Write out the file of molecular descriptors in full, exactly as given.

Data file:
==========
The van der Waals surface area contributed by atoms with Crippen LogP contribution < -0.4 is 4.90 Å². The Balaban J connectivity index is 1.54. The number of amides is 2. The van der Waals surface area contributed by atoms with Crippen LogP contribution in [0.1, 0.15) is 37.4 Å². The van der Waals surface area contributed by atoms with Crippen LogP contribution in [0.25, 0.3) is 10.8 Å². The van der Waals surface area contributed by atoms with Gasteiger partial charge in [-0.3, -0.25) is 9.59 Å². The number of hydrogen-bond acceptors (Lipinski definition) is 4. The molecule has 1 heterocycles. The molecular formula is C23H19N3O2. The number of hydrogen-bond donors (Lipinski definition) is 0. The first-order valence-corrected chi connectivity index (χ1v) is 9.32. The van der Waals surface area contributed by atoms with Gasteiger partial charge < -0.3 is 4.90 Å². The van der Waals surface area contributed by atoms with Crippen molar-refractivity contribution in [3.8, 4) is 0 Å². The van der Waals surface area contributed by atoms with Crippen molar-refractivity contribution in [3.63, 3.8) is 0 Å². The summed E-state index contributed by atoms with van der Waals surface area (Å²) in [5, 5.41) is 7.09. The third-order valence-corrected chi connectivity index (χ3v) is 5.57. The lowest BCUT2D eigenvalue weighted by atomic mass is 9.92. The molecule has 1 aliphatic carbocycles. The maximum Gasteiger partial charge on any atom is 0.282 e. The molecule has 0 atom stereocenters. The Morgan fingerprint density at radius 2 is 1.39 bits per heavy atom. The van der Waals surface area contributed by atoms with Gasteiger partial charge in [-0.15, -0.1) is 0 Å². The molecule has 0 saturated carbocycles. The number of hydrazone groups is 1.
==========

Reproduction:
The van der Waals surface area contributed by atoms with Crippen LogP contribution < -0.4 is 4.90 Å². The Balaban J connectivity index is 1.54. The number of amides is 2. The van der Waals surface area contributed by atoms with Crippen LogP contribution in [0.1, 0.15) is 37.4 Å². The van der Waals surface area contributed by atoms with Crippen LogP contribution in [0.25, 0.3) is 10.8 Å². The van der Waals surface area contributed by atoms with Gasteiger partial charge in [-0.3, -0.25) is 9.59 Å². The number of hydrogen-bond acceptors (Lipinski definition) is 4. The molecule has 1 heterocycles. The molecular formula is C23H19N3O2. The number of hydrogen-bond donors (Lipinski definition) is 0. The first-order valence-corrected chi connectivity index (χ1v) is 9.32. The van der Waals surface area contributed by atoms with Gasteiger partial charge < -0.3 is 4.90 Å². The van der Waals surface area contributed by atoms with Crippen molar-refractivity contribution in [3.8, 4) is 0 Å². The van der Waals surface area contributed by atoms with Crippen molar-refractivity contribution in [3.63, 3.8) is 0 Å². The summed E-state index contributed by atoms with van der Waals surface area (Å²) in [5, 5.41) is 7.09. The third-order valence-corrected chi connectivity index (χ3v) is 5.57. The lowest BCUT2D eigenvalue weighted by atomic mass is 9.92. The molecule has 1 aliphatic carbocycles. The maximum Gasteiger partial charge on any atom is 0.282 e. The molecule has 0 atom stereocenters. The Morgan fingerprint density at radius 2 is 1.39 bits per heavy atom. The van der Waals surface area contributed by atoms with Gasteiger partial charge in [-0.15, -0.1) is 0 Å². The molecule has 0 saturated carbocycles. The number of hydrazone groups is 1.